Yesterday, the U.S. Fifth Circuit Court of Appeals reversed a 2017 ruling by the district court that Terrebonne Parish’s method of at-large elections for judges causes discriminatory results.
According to court documents, African-American voters and the Terrebonne Parish NAACP filed suit in 2014 to challenge the electoral method for Louisiana’s 32nd Judicial District Court (32nd JDC).
“They asserted that at-large elections for the judges produce discriminatory results, violating Section 2 of the Voting Rights Act, and have been maintained for a discriminatory purpose in violation of that statute and the Fourteenth and Fifteenth Amendments,” the Fifth Circuit Court noted.
The lawsuit was filed against Governor Piyush “Bobby” Jindal, Attorney General James “Buddy” Caldwell and Secretary of State Tom Schedler.
After an eight-day bench trial in 2017, the district court upheld the claims, and eventually ordered a remedial plan breaking the 32nd JDC into five single-member electoral subdistricts, according to court documents.
“This wasn’t just about a minority subdistrict,” Terrebonne Parish President Gordon Dove said. “I know that what it was played out to be, but this was about five individual districts and the people can only vote on the judge from that district.”
He continued: “The problem with that is that you don’t know what judges you will get. That’s why you want to be able to vote on who is actually going to get to rule your case, whether it be civil or criminal.”
According to Fifth Circuit Court, the number of judges elected from subdistricts in Louisiana falls to fewer than half when accounting for Orleans Parish, which the Fifth Circuit Court said the district court failed to factor in when making the argument that “subdistricts are now common in Louisiana, and a majority of the JDC judges in Louisiana are elected by subdistrict.”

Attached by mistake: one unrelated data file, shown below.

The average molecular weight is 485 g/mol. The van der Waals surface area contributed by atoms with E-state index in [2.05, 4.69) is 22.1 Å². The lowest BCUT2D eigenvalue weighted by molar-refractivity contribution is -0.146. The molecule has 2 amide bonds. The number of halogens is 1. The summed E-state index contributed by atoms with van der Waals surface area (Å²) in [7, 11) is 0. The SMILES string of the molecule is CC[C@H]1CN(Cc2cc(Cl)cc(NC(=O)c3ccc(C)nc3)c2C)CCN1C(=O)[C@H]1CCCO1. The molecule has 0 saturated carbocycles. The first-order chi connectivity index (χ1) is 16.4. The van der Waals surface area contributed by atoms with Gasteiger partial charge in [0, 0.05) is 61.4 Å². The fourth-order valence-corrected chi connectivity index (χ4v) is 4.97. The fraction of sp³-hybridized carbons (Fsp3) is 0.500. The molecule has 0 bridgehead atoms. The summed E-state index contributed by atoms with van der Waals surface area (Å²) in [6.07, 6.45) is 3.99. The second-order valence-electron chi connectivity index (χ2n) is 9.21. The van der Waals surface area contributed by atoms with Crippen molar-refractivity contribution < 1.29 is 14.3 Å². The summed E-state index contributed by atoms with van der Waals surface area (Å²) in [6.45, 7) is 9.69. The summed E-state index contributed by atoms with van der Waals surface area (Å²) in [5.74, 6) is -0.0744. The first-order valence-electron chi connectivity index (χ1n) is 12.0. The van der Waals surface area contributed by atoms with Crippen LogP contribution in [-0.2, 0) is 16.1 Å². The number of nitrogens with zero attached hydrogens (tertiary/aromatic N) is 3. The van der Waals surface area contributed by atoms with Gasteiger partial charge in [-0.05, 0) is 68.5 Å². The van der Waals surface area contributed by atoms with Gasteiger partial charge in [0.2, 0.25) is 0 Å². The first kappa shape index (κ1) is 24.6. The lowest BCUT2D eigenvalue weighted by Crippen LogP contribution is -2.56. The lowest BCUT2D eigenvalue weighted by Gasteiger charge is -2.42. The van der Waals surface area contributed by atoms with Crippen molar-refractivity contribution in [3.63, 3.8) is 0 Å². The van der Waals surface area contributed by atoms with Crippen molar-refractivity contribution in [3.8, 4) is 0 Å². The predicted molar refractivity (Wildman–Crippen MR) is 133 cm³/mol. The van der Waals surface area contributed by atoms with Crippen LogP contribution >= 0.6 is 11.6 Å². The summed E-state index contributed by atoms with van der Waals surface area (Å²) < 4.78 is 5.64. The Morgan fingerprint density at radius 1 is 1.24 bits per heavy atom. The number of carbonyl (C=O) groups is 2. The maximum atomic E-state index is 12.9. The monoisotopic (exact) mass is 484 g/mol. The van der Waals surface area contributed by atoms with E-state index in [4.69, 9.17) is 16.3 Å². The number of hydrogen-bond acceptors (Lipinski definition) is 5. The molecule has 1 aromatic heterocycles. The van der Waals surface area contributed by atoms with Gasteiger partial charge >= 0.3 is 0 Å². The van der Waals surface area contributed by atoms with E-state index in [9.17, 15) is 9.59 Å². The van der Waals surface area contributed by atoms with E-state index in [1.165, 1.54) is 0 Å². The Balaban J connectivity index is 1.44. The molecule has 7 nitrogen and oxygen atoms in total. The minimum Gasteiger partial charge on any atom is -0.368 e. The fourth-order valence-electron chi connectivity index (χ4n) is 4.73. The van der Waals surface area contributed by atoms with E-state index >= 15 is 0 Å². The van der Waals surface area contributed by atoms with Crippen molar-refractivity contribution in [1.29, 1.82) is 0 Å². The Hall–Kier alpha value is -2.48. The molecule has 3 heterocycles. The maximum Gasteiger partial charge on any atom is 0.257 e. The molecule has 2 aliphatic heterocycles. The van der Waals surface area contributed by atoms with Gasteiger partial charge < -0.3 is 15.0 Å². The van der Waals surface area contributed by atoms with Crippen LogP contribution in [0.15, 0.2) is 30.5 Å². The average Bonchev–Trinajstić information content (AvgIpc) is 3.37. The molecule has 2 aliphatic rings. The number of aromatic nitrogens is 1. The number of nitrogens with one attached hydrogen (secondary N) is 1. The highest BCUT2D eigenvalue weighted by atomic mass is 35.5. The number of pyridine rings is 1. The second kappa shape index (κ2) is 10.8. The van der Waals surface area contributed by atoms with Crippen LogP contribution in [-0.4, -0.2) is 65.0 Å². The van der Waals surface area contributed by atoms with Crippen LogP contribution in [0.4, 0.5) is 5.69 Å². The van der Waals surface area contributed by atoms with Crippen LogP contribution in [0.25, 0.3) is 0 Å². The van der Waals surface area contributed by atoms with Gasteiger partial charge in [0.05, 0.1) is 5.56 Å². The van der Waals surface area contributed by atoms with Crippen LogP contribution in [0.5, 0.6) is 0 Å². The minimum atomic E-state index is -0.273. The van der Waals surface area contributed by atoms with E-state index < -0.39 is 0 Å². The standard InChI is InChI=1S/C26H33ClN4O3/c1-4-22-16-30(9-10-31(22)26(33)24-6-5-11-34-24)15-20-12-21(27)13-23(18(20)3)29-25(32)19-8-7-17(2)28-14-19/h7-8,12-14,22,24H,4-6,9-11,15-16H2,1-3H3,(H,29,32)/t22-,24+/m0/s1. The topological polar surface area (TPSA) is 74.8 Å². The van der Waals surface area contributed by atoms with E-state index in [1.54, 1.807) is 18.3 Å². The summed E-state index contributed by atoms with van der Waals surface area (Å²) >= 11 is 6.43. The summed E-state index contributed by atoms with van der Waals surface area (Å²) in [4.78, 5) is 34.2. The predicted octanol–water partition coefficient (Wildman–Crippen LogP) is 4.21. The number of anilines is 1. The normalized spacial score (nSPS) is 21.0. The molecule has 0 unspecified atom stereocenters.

Louisiana Attorney General Jeff Landry later brought the case to the U.S. Fifth Circuit Court of Appeals which heard arguments regarding the case earlier this year and handed down the decision yesterday:
“Careful review persuades us that the district court erred legally and factually. Specifically, the court erred in holding that weak evidence of vote dilution could overcome the state’s substantial interest in linking judicial positions to the judges’ parish-wide jurisdiction,” Fifth Circuit said, “and it erroneously equated failed legislative attempts to create subdistricts for the 32nd JDC with a racially discriminatory intent.”
Dove said yesterday’s reversal was 100 percent correct. “They ruled [in 2017] that Terrebonne Parish intentionally discriminated by at-large voting, and that wasn’t true,” he said. “It was a good and fair ruling [Fifth Circuit Court’s decision].”
Terrebonne Parish NAACP President Jerome Boykin released the following statement regarding yesterday’s decision:
“As the president of the Terrebonne Parish Branch NAACP, we have been fighting on behalf of Black voters to have a say in the election of judges to the state trial court that serves us. That is because the parish judges make life-changing decisions that deeply impact Black citizens in Louisiana. For decades, we have looked to the political process to protect our voting rights, but most officials have turned their backs on our demands.
Over the last several years, we have looked to the federal court to remedy the dilution of our voting rights. In 2017, after an eight-day trial, a trial court issued a 91-page opinion acknowledging the reality of systemic racism in Terrebonne Parish. We live in a parish where a sitting judge for the state court at issue was elected into office in 2008 after appearing in blackface, despite the opposition of Black voters. We live in a parish where the only Black officials who won a contested election are those from subdistricts, the type of voting system that we sought through our case.
The status quo electoral system for the state court has failed us election after election. Unfortunately, the Fifth has issued a decision that ignores the reality of Black voters’ experiences in Terrebonne. When my family decided that my sister and I would desegregate the public schools in Terrebonne decades ago, they set me on the path that the Terrebonne Parish Branch of the NAACP continues today; the long fight for our justice and our voting rights.”
Jeff Landry could not be reached before deadline.